Cambridge University’s public health campaign gives glimpse into student life next term

‘Stay Safe Cambridge Uni’ is a guide to life at Cambridge in the midst of the pandemic

Today the University of Cambridge launched its new public health campaign, “Stay Safe Cambridge Uni”, which is to serve as a guide to all members of the University during the COVID-19 pandemic. The resource, created by the University in partnership with College and student representatives, is based on public health guidance, and includes an “information campaign, webpages, and a series of short films”, all of which are designed to inform students of how to study at Cambridge safely and minimise the risks of COVID-19 for themselves and others.

Much of the information we are already familiar with, including the need to wear face coverings in “most buildings”, as well as encouraging social distancing between separate households.

Whilst some Colleges are yet to release a complete set of COVID-19 guidelines, the University has said: “For most Colleges, a household will be classified as students living together and sharing communal facilities, such as toilets and showers.”

The website also addresses other aspects of returning to and living in Cambridge next term, including the procedure for international students. Those who are travelling from a non-exempt country to Cambridge for Michaelmas term will need to self-isolate for 14 days, which means that they will be unable to “go shopping”, “go out to visit public areas” and will need to limit contact with others inside the quarantine accommodation as much as possible.

They have reassured students that, if housed in College accommodation during quarantine, “your College will arrange for food to be made available to you, usually by delivery to your room during the quarantine period. The arrangements may vary between Colleges and your own College will be able to give you specific details of the arrangements they have made.”

The campaign also begins to address socialising with people from other households in College spaces: in non-residential outdoor areas (such as College gardens) “you may gather in a group of up to six people from different households” whilst maintaining a 2 metre distance; in indoor communal areas (such as Hall) “local social distancing instructions must be observed”.

There is additional guidance for socialising in accommodation areas: one household may host another household as long as social distancing is observed, and those living in off-site college accommodation “are responsible for retaining a list of your visitors in the preceding 21 days for Test and Trace purposes.” However, the site goes on to say that: “It is important to avoid having visitors from multiple households visit your own household at the same time; consider using group-chats to coordinate visits – especially for larger households.”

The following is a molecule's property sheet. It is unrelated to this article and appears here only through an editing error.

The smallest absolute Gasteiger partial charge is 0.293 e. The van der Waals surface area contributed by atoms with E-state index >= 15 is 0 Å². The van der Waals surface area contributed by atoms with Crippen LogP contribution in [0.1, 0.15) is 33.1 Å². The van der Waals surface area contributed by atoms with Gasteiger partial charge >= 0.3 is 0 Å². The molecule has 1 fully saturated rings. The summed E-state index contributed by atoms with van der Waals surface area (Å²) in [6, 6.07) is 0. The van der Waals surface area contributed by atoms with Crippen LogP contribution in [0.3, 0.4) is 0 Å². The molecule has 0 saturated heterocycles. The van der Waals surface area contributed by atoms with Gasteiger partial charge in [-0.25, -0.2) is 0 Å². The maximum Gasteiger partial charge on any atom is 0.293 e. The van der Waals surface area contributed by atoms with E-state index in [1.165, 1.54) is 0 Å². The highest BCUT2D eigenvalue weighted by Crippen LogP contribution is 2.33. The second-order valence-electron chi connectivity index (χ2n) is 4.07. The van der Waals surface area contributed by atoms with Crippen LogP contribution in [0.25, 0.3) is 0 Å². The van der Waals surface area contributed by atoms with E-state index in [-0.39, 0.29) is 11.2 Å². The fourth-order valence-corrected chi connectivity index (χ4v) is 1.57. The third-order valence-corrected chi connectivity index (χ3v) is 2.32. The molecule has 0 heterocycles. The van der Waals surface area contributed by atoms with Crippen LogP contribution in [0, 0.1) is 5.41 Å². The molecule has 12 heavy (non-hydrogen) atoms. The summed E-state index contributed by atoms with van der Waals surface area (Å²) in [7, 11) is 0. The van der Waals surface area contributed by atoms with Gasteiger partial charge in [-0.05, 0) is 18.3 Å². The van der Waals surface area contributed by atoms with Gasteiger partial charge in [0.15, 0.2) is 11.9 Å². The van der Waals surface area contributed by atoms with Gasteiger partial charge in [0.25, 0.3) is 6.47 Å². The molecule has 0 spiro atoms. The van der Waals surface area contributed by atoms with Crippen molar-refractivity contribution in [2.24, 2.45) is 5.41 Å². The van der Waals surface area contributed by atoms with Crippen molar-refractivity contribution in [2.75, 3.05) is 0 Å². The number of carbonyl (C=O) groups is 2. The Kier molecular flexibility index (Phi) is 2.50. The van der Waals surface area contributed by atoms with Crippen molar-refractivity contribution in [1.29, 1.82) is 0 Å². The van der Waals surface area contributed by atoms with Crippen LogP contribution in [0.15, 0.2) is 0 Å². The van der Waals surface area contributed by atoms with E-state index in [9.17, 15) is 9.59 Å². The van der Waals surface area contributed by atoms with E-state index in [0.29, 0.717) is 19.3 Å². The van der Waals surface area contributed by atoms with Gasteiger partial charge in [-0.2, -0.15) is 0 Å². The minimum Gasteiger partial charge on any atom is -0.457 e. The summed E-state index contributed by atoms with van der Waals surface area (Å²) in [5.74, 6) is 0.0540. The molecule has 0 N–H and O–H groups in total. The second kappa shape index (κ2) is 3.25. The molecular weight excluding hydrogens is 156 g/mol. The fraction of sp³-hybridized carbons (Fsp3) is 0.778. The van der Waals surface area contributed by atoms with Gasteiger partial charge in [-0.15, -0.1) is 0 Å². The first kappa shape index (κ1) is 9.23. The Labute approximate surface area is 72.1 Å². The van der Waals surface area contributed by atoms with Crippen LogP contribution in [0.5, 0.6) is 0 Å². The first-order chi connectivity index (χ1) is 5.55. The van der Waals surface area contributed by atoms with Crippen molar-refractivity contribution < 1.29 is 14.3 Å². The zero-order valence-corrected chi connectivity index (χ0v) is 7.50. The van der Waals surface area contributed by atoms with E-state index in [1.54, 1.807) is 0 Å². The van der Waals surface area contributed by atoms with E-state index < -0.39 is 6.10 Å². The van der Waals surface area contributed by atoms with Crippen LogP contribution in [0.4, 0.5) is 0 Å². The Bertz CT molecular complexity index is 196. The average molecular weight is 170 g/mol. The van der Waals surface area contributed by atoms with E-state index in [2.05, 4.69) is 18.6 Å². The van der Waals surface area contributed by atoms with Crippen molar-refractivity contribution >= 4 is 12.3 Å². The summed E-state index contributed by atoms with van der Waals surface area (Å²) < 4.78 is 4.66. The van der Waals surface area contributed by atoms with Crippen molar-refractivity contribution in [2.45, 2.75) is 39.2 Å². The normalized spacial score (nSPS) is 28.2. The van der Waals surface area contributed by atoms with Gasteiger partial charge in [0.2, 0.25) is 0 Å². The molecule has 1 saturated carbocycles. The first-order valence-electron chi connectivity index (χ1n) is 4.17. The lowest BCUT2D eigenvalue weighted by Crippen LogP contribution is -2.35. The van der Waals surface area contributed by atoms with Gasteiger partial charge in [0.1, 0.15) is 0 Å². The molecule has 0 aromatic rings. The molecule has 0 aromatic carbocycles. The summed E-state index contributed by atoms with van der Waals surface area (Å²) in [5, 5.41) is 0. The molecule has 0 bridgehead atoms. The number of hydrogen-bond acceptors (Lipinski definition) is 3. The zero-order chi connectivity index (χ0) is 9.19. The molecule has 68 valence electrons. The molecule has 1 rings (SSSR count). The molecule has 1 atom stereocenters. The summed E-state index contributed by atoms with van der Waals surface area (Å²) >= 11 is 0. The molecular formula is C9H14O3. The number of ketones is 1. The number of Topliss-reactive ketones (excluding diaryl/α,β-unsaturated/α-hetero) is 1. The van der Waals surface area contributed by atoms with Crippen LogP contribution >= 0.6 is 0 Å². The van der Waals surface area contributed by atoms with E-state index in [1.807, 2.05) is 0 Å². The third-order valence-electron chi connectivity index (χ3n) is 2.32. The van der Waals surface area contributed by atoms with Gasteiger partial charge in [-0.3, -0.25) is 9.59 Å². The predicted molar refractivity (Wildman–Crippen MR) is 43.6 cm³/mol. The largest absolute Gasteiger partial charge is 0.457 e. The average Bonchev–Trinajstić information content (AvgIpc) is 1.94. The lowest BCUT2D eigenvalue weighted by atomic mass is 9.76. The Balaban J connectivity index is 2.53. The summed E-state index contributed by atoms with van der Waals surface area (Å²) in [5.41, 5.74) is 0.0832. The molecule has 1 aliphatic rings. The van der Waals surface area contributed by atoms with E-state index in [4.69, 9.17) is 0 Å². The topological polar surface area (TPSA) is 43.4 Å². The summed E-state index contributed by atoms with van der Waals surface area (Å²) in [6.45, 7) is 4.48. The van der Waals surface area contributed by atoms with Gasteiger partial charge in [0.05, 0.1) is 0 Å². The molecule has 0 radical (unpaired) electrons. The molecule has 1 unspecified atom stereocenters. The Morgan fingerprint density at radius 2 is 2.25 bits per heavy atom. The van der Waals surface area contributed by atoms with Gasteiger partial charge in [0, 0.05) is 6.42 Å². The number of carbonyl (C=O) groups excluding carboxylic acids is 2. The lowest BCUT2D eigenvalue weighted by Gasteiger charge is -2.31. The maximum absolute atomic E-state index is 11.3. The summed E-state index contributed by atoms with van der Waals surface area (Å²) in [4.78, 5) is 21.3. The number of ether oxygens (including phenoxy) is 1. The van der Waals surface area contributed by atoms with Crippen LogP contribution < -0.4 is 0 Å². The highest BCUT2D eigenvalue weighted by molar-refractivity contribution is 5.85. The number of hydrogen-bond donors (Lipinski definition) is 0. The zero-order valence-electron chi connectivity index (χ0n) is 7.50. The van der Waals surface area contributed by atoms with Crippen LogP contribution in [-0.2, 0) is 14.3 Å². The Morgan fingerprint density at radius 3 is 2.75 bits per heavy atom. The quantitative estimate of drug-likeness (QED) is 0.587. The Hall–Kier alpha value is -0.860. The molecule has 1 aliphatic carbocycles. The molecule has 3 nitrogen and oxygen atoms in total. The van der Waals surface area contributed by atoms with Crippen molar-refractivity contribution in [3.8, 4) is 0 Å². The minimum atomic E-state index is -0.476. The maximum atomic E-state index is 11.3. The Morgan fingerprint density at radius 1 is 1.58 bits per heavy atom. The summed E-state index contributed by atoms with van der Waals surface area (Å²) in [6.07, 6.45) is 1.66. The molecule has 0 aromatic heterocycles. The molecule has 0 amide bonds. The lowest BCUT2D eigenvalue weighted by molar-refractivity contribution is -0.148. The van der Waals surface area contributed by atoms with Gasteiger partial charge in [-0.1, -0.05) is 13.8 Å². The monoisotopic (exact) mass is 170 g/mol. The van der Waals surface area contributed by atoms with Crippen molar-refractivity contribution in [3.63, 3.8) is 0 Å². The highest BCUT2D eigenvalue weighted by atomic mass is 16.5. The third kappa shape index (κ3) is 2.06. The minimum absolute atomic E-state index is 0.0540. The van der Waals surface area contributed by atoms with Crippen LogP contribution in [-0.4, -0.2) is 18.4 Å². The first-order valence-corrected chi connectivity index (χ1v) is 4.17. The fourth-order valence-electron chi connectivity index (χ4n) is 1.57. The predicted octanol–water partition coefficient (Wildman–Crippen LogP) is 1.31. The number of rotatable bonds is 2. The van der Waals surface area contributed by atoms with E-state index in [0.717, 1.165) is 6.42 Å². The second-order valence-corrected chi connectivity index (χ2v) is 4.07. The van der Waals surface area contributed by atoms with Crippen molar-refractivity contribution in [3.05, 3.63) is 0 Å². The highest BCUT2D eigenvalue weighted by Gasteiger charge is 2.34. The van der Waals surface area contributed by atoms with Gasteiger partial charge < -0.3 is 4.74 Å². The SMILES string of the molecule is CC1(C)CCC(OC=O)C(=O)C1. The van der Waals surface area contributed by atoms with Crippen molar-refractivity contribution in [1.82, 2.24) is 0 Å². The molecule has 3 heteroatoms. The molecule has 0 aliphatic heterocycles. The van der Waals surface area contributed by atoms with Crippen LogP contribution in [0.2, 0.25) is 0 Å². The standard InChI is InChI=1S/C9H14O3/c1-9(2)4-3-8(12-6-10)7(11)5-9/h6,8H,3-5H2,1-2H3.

The University has also announced that any student or member of the University experiencing symptoms of COVID-19 will be able to get tested for free, at either the Addenbrooke’s Hospital or the Department of Engineering testing sites.

In a video on the campaign’s website, Vice-Chancellor Professor Stephen Toope speaks of the challenge of the pandemic and its effects on the University, saying that it “requires that each one of us behaves responsibly, and follows public health guidelines.”

He later goes on to say: “I hope that we will be kind to one another, and thoughtful, so that we can look back on this moment and say it was a time not only that was strange, but when the community pulled together and rose to the challenge.”

The Leader of the Cambridge City Council, Cllr Lewis Herbert, has emphasised that members of the University have a responsibility to the wider Cambridge community, as well as to fellow students,  saying: “The successful and safe return of students and university staff to Cambridge this autumn is vital for them and for our whole city. We have, as councils, been working in close partnership with our universities, so that everything is in place to protect people and to share sound advice to newcomers.

“Ensuring younger people keep safe as well as have fun and make the most of their time in Cambridge will boost our local fight to beat coronavirus and avoid the ongoing risks of both a fresh surge and the need for a lockdown in Cambridge. This is why we unequivocally endorse the efforts of our two University #StaySafe campaigns and the considerable thought and planning taking place, so that we and everyone in Cambridge can successfully deliver our #StaySafeCambridge campaign.”

The website also has a list of downloadable resources, including posters on how to wash your hands, reminders to socially distance and to get tested if you have any symptoms of COVID-19, which are expected to be a familiar sight around colleges and Cambridge campus sites in the upcoming term.

There are still many aspects of student life that are still uncertain, but this public health campaign has answered some questions as to how the University will operate whilst we live and study alongside the coronavirus pandemic, and will work alongside College-specific advice. For more information visit the site here.

Feature image credit: Stay Safe Cambridge Uni